What is galantamine?
Galantamine improves the function of nerve cells in the brain. It works by preventing the breakdown of a chemical called acetylcholine (ah see til KO leen). People with dementia usually have lower levels of this chemical, which is important for the processes of memory, thinking, and reasoning.
Galantamine is used to treat mild to moderate dementia caused by Alzheimer’s disease.
Galantamine may also be used for purposes other than those listed in this medication guide.
Do not use this medication if you are allergic to galantamine.
Before taking galantamine, tell your doctor if you are allergic to any drugs, or if you have:
- urination problems;
- heart disease or a heart rhythm disorder;
- a history of stomach ulcer or bleeding;
- seizures or epilepsy;
- kidney disease;
- liver disease; or
- a history of asthma or obstructive pulmonary disease.
If you have any of these conditions, you may need a dose adjustment or special tests to safely take galantamine.
FDA pregnancy category B. This medication is not expected to be harmful to an unborn baby. Tell your doctor if you are pregnant or plan to become pregnant during treatment.
It is not known whether galantamine passes into breast milk or if it could harm a nursing baby. Do not use this medication without telling your doctor if you are breast-feeding a baby.
Galantamine can cause side effects that may impair your thinking or reactions. Be careful if you drive or do anything that requires you to be awake and alert.
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Seek emergency medical attention if you think you have used too much of this medicine.
Overdose symptoms may include severe nausea, vomiting, stomach cramps, muscle weakness or spasm, watery eyes, drooling, increased urination or bowel movements, sweating, slow heart rate, feeling light-headed or fainting, and seizure (convulsions).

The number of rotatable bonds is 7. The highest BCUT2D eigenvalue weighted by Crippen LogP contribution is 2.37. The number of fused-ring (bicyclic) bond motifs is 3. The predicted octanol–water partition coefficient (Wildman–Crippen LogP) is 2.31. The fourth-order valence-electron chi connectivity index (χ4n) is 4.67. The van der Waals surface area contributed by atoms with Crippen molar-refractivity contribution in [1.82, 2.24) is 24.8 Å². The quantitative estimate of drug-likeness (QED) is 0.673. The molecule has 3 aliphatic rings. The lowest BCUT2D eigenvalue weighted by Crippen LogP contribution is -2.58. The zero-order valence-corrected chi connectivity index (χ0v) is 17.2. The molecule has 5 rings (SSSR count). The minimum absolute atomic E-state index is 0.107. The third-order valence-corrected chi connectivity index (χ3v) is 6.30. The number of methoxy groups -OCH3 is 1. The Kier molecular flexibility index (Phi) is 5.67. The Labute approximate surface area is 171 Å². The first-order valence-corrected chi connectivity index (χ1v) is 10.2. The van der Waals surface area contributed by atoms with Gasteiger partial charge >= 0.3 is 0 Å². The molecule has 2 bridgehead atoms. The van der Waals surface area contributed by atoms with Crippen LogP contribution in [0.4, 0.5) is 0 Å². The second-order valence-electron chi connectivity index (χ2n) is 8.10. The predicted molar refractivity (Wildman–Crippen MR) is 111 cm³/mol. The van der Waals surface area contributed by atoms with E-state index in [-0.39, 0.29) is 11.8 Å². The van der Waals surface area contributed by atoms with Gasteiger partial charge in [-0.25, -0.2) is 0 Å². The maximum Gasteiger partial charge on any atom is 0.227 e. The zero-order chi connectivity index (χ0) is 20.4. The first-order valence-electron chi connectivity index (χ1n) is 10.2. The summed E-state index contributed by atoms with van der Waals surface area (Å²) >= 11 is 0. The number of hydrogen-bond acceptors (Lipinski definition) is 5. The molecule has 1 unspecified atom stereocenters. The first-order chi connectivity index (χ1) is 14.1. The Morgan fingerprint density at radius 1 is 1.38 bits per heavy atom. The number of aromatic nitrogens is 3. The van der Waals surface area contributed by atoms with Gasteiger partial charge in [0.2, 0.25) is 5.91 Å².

Take the missed dose as soon as you remember. If it is almost time for your next dose, skip the missed dose and take the medicine at the next regularly scheduled time. Do not take extra medicine to make up the missed dose.
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Get emergency medical help if you have any of these signs of an allergic reaction: hives; difficulty breathing; swelling of your face, lips, tongue, or throat.
Stop using galantamine and call your doctor at once if you have any of these serious side effects:
- chest pain, slow heart rate;
- black, bloody, or tarry stools;
- coughing up blood or vomit that looks like coffee grounds;
- weakness, confusion, decreased sweating, extreme thirst, hot dry skin; or
- urinating less than usual or not at all.
Less serious side effects may include:
- feeling tired, dizzy, or light-headed;
- nausea, vomiting, gas, loss of appetite;
- weight loss; or
This is not a complete list of side effects and others may occur. Tell your doctor about any unusual or bothersome side effect. You may report side effects to FDA at 1-800-FDA-1088.
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Before taking galantamine, tell your doctor if you are using any of the following drugs:
- atropine (Donnatal, and others);
- clidinium (Quarzan);
- dicyclomine (Bentyl);
- glycopyrrolate (Robinul);
- hyoscyamine (Anaspaz, Cystospaz, Levsin, and others);
- ketoconazole (Nizoral);
- mepenzolate (Cantil);
- methantheline (Provocholine);
- methscopolamine (Pamine);
- paroxetine (Paxil, Pexeva);
- propantheline (Pro-Banthine); or
- scopolamine (Transderm-Scop).
This list is not complete and there may be other drugs that can interact with galantamine. Tell your doctor about all the prescription and over-the-counter medications you use. This includes vitamins, minerals, herbal products, and drugs prescribed by other doctors. Do not start using a new medication without telling your doctor.
Razadyne, Razadyne ER, Reminyl, and galantamine
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